Rethinking political ideas - the search for Australian values

The following article appeared in the Autumn 2006 edition of 'Green' magazine, the publication of the Australian Greens. It argues that free market economics is a radical not a conservative idea. The true conservatives are those who want to conserve communities and the environment, not destroy them.

The power of ideas to shape societies is profound although we are largely unaware of their effect. Buried underneath peoples' common sense and the slogans of political parties are sets of philosophical ideas and values. These new ideas often begin with a small committed group, then filter out into the surrounding society. If they find fertile ground they can spread and transform societies.

But I am not talking about environmental ideas and Green parties. Instead, I am talking about the most powerful new political movement based on ideas in the last 20 years which has been the New Right. Few progressive people bother to think about and analyse the Right of politics -- the terms 'right wing' and 'conservative' are simply words of abuse, not analysis. Yet the New Right is the force which largely calls the shots in Australia and the world and whose activities have to be challenged. In this article I want to discuss how this might be done but first I want to analyse what we are up against.

Also described as neo-liberal or 'market fundamentalist', the new Right's economic ideas support free trade, privatisation, deregulation. Its social ideas revolve largely on the individual providing for themselves -- in health, educaton and so on. Like all deeply ideological movements (religious and political) it believes that it has discovered a magic key which explains the world and guides the path to a better life.

Perhaps the most striking characteristic of this New Right is that it is a radical force. It is radical in re-shaping society along the lines of its libertarian economic ideology. And the consequences are radical. I say this for three reasons: First, it believes in the endless expansion of the economy and of production of commodities. It has no concept of 'enough'. This presents a radical challenge to the earth's carrying capacity. Second, its fixation with economic growth damages the social fabric. Human relations become more market-driven and anonymous. Working hours actually increase and the family comes under pressure. Increasingly, we live in an economy not a society. Third, it is an amoral force. Its values are commercial values and economic efficiency is its main yardstick of worth. These clash with many human values such as altruism and care for the community which are still entrenched in spite of years of cultivation of competition and self-interest.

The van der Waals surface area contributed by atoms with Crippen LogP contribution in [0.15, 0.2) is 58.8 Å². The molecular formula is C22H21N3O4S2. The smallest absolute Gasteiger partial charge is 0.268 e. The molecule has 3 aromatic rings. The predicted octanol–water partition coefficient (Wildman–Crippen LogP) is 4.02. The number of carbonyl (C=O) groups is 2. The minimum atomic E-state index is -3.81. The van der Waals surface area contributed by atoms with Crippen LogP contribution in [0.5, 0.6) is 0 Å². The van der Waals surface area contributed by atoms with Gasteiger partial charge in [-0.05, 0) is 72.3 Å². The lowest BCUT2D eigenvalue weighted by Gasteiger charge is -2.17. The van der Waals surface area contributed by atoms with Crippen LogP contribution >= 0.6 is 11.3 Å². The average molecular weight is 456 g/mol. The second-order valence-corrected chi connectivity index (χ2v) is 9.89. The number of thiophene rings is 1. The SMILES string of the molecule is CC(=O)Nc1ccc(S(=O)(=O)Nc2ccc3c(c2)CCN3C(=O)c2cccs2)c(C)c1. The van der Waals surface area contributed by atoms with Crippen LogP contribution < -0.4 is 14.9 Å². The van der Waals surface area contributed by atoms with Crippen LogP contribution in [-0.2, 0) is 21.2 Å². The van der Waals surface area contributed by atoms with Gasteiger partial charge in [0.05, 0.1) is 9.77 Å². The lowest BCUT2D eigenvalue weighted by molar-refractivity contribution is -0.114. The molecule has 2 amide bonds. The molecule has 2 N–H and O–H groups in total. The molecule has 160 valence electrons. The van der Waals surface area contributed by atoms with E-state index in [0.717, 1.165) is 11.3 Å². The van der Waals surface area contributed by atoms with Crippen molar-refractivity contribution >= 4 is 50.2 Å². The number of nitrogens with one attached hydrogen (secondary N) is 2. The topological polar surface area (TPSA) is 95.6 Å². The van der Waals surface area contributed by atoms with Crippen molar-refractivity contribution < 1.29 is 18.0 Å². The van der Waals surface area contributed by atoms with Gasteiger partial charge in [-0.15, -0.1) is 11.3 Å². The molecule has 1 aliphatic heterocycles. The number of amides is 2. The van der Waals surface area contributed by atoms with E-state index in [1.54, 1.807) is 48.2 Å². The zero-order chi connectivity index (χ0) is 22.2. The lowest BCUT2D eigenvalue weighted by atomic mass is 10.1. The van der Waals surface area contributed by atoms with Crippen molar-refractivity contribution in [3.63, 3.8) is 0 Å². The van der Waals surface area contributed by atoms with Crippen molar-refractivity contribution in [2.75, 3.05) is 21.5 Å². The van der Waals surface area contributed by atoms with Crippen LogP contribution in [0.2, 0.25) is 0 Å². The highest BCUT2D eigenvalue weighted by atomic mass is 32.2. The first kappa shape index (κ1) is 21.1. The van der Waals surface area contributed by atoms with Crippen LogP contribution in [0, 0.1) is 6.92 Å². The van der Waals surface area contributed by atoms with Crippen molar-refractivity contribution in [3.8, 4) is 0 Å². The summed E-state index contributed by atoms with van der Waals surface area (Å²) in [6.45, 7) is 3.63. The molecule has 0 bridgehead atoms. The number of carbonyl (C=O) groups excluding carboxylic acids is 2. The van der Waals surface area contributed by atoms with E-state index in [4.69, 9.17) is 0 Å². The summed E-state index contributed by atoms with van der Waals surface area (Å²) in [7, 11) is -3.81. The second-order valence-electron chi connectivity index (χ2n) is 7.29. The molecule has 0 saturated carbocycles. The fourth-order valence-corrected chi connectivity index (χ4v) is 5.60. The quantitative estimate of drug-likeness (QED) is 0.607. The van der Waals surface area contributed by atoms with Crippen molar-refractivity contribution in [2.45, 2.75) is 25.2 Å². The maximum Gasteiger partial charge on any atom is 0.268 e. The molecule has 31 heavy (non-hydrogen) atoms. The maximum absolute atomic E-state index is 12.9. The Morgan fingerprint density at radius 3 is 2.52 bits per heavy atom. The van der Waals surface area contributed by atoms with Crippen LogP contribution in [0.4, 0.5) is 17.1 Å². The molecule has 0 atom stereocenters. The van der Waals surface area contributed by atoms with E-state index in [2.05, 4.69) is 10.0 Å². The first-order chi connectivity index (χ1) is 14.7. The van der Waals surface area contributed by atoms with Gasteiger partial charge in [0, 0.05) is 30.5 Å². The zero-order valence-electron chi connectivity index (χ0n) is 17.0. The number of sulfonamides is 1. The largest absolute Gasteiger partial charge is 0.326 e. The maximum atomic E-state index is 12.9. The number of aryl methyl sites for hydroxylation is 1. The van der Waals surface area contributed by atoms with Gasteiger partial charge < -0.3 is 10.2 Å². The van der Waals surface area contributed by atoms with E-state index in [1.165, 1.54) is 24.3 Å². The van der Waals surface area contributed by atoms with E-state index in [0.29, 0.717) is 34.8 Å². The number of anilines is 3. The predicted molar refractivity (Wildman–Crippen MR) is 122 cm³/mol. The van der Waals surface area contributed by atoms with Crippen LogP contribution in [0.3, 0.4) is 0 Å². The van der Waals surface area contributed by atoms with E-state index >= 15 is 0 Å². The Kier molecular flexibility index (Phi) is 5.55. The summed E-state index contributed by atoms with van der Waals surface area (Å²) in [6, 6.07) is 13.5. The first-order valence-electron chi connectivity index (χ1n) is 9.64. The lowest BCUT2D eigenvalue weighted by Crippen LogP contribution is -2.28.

All of these things - -endless expansion, damage to community, and amorality mean that neo liberalism is a radical force. How have people reacted to these changes? Many react in a conservative way. They want to conserve what exists. They feel uncomfortable with an libertarian ideology of individualism and the glorification of self interest.

In this article I want to argue that opponents of the new Right, including Greens, need to think about drawing on conservative attitudes and instincts as a way of re-thinking political ideas and their political appeal. Not to 'become' conservatives (in the disreputable, right wing sense) but to realise the potential of issues of security, caution, and social cohesion -- with which traditional conservatives are associated. These can and should be re-framed as an agenda demanding stable jobs and communities, common values and social solidarity, rather than an agenda based on more individualism, more choice and even more freedom.

The British sociologist Anthony Giddens is also one who argues the modern free market economy brings radical changes. An ever-expanding capitalism runs up against the environmental limits of the world and the freer play of markets and globalisation has the effect of making communal life less traditional, he says. The security associated with regular jobs, stable community and family life is undermined by the spread of markets beyond the economy and into society.

As a result of this radicalism, he argues, "what might be called philosophic conservatism - a philosophy of protection, conservation and solidarity - acquires a new relevance for political radicalism today".

The old paradigm of Right, meaning conservative, and Left, meaning radical, is eroding. A conservative frame of mind - -as opposed to Big 'C' political conservatives -- is not necessarily defined by the old verities of race, church and nation.

Conservative instincts often lie behind the political support of the Greens. Take the issues of genetic engineering and biotechnology. Many regard criticism of biotechnology as left-wing, but one of its thoughtful critics is the American conservative Francis Fukuyama. He fears that continuing to apply biotechnology to humans will alter human nature and will move us into a 'post-human' stage of history. The stage may see the rise of new problems such as a genetically superior social elite, the creation of generations living well over 100 years, the possibility of new types of quasi-humans. He wonders what would happen to the notion of human dignity and equal worth of all humans. So do Greens.